Speaking of which, you're way behind the science of the matter. It doesn't have anything to do with how the gov. feels about it. The SCIENCE of the matter makes it abundantly clear that for a minority of smokers, physical addiction takes place. You're just parroting old canards, outdated thinking.

Congratulations on never suffering from side effects when you quit, but that factoid proves nothing with respect to the overall question. Assuming that your own reaction to drugs is the only normal reaction is a form of biological chauvinism which is also very outdated.

Anonymous said...

About the 4th comment (from the 2nd anonymous)

* No disrespect just honestly curious 1)Are you saying that you are a cannabis smoker for 10 years, with med mj card? I thought decriminalization of medicinal use has a shorter history, so unless I'm wrong on that, you must have obtained the card at a later phase of those 10 years, right? 2)Do you think that 1-month-breaks per year have any detox value for a decade of habitual smoking? 3)Do you really think that self-medicated cannabis use on chronic terms help fight anxiety? Many people like myself might have resorted to cannabis to keep their anxiety in check but long-term use worsens the problem more than often. 4)Today's science is pretty clear on how and why psychology is a complicated aspect of physiological processes involving endocrines, hormones and over/under-functioning of certain related organs. Is it because you are unfamiliar with those scientific studies that you seem to view psychology and physiology as separable?

to Dirk:

I'm not even sure that it's only a minor proportion of heavy/chronic smokers who experience withdrawal symptoms. 1) Are there enough longitudinal studies conducted with a wide sample group of heavy/chronic cannabis users to suggest that WD symptoms are a concern for just a few? 2) Is there enough statistical data with plausible estimation of total nb of heavy/chronic cannabis users in a given society, the ratio of those to the ones who break the habit, and the ratio of the ones with symptoms? Romanticizing/ glorifying aspects of herbalism makes those studies difficult to conduct just as political agendas behind government-funded research render some of the research findings dubious.

In today's world where there's heavy discussion of GMO going on, what we put into our bodies resembles a philosophical problem more than anything, than ever before. It *looks* like a tomato I have on my plate, but is it really a tomato in essence? It *appears* to be so, but is it *really* a tomato, considering its size, taste, growth and untimely presence at this time of the year?

I find it surprising that many people are blind to a similar kind of questioning about cannabis despite some of the current growing/cultivation techniques & processes. Whatever chemical is by definition part of nature yes, but not everything green is purely natural.

T.--

Dirk Hanson said...

"I'm not even sure that it's only a minor proportion of heavy/chronic smokers who experience withdrawal symptoms."
-----
I'm not certain about that, either. And the lack of the very kinds of longitudinal studies you go on to sensibly suggest is part of the reason why.

"Romanticizing/ glorifying aspects of herbalism makes those studies difficult to conduct just as political agendas behind government-funded research render some of the research findings dubious."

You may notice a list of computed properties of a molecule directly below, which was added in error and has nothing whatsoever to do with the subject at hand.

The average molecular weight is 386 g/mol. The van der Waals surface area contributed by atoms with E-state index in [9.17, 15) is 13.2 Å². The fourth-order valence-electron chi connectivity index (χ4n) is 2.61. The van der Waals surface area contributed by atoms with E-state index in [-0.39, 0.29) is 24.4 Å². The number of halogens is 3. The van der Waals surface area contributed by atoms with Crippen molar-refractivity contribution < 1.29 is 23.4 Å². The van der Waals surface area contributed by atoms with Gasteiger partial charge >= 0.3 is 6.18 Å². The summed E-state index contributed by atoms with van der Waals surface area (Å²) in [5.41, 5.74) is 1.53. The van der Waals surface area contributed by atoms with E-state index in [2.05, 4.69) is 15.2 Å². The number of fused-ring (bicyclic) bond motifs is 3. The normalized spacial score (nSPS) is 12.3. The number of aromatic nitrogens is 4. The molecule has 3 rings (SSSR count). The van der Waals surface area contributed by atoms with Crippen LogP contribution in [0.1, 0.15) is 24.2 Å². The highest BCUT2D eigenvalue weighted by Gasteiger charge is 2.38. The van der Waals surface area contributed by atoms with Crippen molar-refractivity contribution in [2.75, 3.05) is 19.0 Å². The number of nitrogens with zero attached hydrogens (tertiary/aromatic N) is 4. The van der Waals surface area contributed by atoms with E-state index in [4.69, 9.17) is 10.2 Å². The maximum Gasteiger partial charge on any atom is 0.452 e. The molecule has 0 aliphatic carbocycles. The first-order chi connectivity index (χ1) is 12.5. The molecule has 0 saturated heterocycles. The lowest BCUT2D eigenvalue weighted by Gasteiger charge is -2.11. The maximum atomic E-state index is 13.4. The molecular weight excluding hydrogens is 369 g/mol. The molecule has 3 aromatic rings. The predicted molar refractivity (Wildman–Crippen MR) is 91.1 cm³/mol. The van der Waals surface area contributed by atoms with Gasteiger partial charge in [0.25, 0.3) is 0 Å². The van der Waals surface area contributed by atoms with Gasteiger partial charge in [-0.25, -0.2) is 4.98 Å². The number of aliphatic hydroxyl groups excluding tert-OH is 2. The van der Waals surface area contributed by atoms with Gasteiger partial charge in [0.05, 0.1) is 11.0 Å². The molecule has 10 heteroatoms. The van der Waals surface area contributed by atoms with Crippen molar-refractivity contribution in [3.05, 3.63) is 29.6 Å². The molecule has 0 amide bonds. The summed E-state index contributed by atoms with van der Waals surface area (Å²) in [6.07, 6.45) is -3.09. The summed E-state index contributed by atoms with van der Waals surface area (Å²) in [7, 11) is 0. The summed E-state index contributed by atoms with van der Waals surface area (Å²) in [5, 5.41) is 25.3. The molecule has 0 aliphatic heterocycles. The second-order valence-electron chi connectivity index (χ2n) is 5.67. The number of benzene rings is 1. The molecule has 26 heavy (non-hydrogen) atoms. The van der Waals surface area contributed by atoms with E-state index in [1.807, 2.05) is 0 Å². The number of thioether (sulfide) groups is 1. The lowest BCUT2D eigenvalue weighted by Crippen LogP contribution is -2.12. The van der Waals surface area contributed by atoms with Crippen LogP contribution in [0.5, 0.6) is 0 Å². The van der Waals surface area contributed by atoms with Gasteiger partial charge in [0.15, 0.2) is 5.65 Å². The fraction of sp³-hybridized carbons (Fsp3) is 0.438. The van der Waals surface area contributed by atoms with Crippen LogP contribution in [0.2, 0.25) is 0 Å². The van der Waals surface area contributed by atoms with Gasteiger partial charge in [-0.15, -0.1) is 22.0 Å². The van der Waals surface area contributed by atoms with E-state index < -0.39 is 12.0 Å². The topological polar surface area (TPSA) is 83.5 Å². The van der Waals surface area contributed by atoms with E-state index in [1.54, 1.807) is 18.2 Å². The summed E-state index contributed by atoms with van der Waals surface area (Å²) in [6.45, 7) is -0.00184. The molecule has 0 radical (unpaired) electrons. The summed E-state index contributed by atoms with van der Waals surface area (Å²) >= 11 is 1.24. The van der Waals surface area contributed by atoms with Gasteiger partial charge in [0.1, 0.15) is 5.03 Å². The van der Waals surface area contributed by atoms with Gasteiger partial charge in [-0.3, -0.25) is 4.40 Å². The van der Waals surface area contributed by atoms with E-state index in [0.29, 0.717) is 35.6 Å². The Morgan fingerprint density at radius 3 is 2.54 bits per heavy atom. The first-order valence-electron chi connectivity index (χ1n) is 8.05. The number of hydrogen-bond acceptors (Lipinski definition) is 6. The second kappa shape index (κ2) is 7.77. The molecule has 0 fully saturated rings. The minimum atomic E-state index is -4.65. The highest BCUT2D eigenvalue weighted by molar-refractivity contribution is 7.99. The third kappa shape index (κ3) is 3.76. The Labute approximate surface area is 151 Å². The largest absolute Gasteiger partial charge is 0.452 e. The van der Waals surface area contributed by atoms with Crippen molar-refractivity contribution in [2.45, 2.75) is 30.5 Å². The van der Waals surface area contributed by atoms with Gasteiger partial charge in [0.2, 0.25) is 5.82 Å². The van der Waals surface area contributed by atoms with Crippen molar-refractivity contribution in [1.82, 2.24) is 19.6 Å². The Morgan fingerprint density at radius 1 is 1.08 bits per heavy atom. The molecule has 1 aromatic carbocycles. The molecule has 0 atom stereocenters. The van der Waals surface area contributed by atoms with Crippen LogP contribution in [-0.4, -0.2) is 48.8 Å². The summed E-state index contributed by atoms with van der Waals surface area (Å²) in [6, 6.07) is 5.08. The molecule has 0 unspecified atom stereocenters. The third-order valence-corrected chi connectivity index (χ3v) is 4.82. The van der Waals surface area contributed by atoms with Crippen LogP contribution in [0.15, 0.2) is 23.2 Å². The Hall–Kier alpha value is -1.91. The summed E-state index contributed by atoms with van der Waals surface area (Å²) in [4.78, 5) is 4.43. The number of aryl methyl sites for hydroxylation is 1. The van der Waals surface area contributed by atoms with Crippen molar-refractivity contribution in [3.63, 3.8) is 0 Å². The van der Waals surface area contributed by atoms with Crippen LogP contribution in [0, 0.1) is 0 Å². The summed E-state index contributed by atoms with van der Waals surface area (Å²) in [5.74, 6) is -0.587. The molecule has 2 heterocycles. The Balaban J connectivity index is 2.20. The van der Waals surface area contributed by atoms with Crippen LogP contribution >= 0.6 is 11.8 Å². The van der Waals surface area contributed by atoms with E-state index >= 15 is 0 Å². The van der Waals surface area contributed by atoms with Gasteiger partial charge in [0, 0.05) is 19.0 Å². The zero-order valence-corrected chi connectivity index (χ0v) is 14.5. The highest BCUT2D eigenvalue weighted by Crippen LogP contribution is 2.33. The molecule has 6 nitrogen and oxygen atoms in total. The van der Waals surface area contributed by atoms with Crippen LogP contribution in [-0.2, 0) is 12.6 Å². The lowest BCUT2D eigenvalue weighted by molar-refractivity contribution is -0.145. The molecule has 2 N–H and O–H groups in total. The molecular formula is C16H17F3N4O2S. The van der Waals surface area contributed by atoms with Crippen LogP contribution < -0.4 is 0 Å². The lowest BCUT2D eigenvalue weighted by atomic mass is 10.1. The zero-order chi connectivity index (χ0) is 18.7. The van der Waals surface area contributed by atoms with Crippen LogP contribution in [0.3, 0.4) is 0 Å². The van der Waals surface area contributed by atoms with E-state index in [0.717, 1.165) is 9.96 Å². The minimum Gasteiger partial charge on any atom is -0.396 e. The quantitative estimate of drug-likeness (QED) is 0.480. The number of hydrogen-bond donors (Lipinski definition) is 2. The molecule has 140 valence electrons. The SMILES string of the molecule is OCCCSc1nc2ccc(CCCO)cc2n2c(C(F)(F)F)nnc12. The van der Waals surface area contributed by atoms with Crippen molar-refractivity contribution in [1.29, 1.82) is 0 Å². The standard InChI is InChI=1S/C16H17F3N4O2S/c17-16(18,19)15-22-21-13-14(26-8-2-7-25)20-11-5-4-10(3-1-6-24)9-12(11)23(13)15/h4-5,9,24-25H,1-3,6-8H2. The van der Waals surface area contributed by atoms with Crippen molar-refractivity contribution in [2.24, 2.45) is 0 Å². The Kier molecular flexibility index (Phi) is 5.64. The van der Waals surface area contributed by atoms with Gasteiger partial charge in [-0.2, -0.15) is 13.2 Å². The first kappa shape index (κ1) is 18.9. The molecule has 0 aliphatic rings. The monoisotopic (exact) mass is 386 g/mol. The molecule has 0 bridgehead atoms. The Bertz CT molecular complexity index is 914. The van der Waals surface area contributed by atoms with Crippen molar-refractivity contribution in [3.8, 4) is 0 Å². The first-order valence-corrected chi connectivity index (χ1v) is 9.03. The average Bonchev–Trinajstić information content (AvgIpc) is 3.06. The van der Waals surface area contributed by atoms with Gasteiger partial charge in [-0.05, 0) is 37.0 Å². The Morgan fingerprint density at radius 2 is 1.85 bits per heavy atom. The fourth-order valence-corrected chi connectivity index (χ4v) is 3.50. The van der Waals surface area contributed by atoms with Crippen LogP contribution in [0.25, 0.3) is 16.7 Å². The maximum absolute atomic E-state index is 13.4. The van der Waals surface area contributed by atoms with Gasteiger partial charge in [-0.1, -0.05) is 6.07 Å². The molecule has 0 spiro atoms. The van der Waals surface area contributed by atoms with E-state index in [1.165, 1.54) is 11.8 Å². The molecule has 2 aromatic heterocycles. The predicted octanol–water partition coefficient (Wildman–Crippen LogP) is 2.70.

Well said. The extreme ends of the sociopolitical spectrum are well represented: the oppressive legal legacy of Harry Anslinger, and the "world peace through pot" devotees. Gets thinner in between, which is quite a shame now that we're edging toward thinking about legalization. Would be nice to have all the medical factual cards on the table going forward.

moss.productions said...

I am wondering if anyone out there can give advice for someone who is helping his partner through the first several days/weeks of quitting smoking pot? My boyfriend is experiencing many of the symptoms above and I don't know what to do or not to do to try and help him through these difficult days. Any advice/suggestions would be greatly appreciated. Take care all.

Dirk Hanson said...

Watch out for irrational outbursts of anger and impatience in the early going. Try to remember not to take it personally. Your partner will be mad about how he feels, and will tend to take it out on whoever's within range.

Anonymous said...

i am 46 smoked pot for 33 years.i stoped smoking 3 weeks ago.this is the worst i have ever felt.i am suffering all the side affects. may14 2010 calvin

Anonymous said...

Hi am a 24yr old female who has recently quit for 2.5 weeks and had been smoking since 17 yrs old this is the 5th time i've quit for more then a month at a time (Im a bad relapser!!, due to knowing too many ppl who smoke, except my new bf) but everytime i forget how horrific the symptoms are which include feeling tired all the time, can't concentrate, can't do any assignments cos my brain feels outta whack, I also feel spaced out, hot and cold, immunity is down, vivid dreams which I kind of enjoy although find it hard to distinguish between reality. I feel like im on the verge of panic attacks and hate everything and feel like I wanna kill myself, also feel paranoid and not feeling myself at all, feel really weird and over everything, I wish everything was normal and my body would calm down, I feel irritated all the time as well. when will this end.

Anonymous said...

Am a 31yr old and I was smoking the highest grade for over 13yrs I stop a week ago and my biggest problem is sleeping, and sweating buckets every night when is it going to stop, that's my only problem am have, besides that am good and excited about quiting..